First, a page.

A lost continent has been found under Europe

Researchers have found a hidden continent on Earth, however it’s not Atlantis. They found it whereas reconstructing the evolution of Mediterranean area’s complicated geology, which rises with mountain ranges and dips with seas from Spain to Iran.

The continent is known as Greater Adria. It’s the scale of Greenland and it broke off from North Africa, solely to be buried under Southern Europe about 140 million years in the past.And chances are high, you have been there with out even realizing it.

“Forget Atlantis,” mentioned Douwe van Hinsbergen, research writer and professor of world tectonics and paleogeography at Utrecht University. “Without realizing it, vast numbers of tourists spend their holiday each year on the lost continent of Greater Adria.”

The research was printed this month within the journal Gondwana Research.

Researching the evolution of mountain ranges can present the evolution of continents. “Most mountain chains that we investigated originated from a single continent that separated from North Africa more than 200 million years ago,” mentioned van Hinsbergen.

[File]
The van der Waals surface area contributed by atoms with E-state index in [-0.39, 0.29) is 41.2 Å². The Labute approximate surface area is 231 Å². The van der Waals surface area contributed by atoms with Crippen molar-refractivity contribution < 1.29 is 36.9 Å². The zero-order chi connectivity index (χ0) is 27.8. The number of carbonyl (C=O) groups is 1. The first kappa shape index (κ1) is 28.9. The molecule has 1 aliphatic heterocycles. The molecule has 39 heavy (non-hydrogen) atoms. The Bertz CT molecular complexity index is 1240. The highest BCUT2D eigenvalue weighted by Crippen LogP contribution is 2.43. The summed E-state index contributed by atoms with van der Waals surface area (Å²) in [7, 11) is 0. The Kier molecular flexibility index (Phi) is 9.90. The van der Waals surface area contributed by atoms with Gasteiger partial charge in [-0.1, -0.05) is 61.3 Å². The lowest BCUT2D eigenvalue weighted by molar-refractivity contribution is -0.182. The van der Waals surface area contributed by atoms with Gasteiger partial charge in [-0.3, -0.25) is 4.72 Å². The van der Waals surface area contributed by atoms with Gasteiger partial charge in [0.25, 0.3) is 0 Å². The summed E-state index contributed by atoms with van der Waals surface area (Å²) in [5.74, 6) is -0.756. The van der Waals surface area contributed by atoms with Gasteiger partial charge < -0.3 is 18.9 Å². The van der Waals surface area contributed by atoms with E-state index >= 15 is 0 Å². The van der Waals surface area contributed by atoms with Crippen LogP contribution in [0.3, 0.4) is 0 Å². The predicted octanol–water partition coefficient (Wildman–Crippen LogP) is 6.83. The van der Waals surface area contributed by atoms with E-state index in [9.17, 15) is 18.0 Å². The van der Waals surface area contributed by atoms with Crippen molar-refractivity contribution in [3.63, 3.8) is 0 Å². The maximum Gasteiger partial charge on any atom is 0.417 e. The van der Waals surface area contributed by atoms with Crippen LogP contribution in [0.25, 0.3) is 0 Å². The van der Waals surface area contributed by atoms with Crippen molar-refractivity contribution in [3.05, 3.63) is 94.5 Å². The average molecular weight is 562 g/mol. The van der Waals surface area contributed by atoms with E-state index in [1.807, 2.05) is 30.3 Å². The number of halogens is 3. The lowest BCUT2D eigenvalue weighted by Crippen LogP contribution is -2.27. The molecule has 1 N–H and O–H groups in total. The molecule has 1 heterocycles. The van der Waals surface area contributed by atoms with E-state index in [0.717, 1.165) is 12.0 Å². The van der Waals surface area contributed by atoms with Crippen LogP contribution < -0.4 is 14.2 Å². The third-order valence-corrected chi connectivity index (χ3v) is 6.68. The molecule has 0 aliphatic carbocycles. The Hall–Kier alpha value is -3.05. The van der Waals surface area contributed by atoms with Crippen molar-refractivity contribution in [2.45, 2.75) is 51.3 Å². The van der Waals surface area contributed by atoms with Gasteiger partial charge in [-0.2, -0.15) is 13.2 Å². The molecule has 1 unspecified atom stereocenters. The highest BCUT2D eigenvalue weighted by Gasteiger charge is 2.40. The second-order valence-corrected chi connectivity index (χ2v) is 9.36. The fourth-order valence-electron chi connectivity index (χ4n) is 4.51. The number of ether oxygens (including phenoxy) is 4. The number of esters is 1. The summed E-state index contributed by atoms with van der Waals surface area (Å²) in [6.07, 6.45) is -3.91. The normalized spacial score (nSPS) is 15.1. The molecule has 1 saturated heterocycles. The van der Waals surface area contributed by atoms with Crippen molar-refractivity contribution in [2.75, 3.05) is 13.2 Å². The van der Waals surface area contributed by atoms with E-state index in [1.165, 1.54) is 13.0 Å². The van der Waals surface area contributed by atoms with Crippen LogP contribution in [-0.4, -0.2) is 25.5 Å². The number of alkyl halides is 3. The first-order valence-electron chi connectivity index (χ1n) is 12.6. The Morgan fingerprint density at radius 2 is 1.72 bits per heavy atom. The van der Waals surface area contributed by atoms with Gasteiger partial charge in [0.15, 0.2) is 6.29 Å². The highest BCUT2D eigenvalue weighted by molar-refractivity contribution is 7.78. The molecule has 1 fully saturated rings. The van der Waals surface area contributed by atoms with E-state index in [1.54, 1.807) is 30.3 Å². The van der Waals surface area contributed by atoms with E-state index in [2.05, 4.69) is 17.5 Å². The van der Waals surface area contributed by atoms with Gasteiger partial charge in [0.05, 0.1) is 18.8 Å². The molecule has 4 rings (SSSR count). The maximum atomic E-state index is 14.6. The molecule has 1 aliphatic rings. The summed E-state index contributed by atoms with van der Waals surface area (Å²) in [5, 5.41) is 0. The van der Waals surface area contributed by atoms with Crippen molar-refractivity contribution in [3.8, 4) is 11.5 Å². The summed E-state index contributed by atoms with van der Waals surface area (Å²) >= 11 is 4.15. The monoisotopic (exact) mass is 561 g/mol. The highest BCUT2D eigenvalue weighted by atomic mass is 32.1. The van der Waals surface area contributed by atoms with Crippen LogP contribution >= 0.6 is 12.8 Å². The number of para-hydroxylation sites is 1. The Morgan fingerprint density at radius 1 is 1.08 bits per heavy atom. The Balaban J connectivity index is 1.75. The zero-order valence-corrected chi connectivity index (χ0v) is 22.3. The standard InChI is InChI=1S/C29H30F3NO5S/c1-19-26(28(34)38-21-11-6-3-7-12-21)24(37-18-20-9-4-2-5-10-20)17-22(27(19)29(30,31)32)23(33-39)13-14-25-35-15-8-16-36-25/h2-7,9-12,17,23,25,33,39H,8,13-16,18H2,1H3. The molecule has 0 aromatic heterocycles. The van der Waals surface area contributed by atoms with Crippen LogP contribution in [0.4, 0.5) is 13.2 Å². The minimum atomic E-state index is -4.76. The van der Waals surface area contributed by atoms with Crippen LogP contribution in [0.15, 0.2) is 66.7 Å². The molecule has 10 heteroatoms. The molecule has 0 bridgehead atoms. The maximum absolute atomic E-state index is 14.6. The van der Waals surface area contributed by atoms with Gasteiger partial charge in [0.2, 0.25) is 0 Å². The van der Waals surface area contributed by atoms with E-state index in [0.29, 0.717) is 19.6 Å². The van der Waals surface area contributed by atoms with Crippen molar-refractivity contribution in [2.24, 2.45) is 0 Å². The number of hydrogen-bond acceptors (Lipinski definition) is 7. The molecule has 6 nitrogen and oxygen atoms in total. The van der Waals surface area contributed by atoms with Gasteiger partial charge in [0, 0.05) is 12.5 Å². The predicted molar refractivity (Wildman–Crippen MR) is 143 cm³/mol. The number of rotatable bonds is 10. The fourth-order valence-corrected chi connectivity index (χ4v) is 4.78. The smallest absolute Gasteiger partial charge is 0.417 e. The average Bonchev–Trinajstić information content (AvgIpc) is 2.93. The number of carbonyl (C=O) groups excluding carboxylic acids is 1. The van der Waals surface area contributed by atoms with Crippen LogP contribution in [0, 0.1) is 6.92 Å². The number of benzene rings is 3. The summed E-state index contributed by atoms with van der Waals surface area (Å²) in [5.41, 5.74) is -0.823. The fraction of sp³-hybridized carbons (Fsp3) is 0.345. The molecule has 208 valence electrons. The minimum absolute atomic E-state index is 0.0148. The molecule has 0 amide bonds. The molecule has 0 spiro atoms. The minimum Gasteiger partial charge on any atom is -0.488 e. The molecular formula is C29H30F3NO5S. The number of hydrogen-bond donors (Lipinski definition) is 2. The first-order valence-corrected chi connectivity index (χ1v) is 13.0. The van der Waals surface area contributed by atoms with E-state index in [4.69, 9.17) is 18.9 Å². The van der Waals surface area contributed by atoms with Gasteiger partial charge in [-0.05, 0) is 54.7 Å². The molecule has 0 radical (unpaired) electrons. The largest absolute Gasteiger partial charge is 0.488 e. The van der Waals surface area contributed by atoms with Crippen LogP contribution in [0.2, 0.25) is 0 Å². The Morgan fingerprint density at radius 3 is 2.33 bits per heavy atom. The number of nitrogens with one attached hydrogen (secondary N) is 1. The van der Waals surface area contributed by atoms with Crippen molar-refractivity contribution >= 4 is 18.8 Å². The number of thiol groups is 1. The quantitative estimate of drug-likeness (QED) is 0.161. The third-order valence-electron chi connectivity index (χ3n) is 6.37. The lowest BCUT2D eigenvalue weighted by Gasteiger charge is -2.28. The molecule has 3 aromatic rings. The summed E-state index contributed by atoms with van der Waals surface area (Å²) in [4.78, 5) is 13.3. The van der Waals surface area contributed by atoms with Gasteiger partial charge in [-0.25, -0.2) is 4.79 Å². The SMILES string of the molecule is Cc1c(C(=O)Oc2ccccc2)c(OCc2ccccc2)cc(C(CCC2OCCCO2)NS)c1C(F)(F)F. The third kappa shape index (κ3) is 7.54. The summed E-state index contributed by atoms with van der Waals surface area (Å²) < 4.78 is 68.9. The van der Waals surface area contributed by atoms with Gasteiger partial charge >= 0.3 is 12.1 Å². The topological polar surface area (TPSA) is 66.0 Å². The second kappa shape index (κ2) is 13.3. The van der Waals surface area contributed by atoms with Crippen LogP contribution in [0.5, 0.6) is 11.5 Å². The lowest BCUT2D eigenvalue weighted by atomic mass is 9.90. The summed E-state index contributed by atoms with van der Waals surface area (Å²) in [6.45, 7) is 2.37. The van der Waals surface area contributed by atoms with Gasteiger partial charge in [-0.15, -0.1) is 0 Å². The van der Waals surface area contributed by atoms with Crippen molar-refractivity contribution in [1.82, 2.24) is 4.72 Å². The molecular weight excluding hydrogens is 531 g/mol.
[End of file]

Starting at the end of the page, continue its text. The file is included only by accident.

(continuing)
“The only remaining part of this continent is a strip that runs from Turin via the Adriatic Sea to the heel of the boot that forms Italy.”This space is known as Adria by geologists, so the researchers for this research seek advice from the beforehand undiscovered continent as Greater Adria.

In the Mediterranean area, geologists have a special understanding of plate tectonics. Plate tectonics are the idea behind how oceans and continents type, and for different elements of the Earth, that idea suggests that the plates do not deform after they transfer alongside one another in areas with massive fault traces. But Turkey, and the Mediterranean, is completely completely different.

“It is quite simply a geological mess: Everything is curved, broken and stacked,” mentioned van Hinsbergen. “Compared to this, the Himalayas, for instance, symbolize a fairly easy system.

There you’ll be able to observe a number of massive fault traces throughout a distance of greater than 2,000 kilometers.”In the case of Greater Adria, most of it was underwater, lined by shallow seas, coral reefs and sediments. The sediments fashioned rocks and these have been scraped off like barnacles when Greater Adria was compelled under the mantle of Southern Europe. Those scrapped rocks turned mountain ranges in these areas: the Alps, the Apennines, the Balkans, Greece and Turkey.

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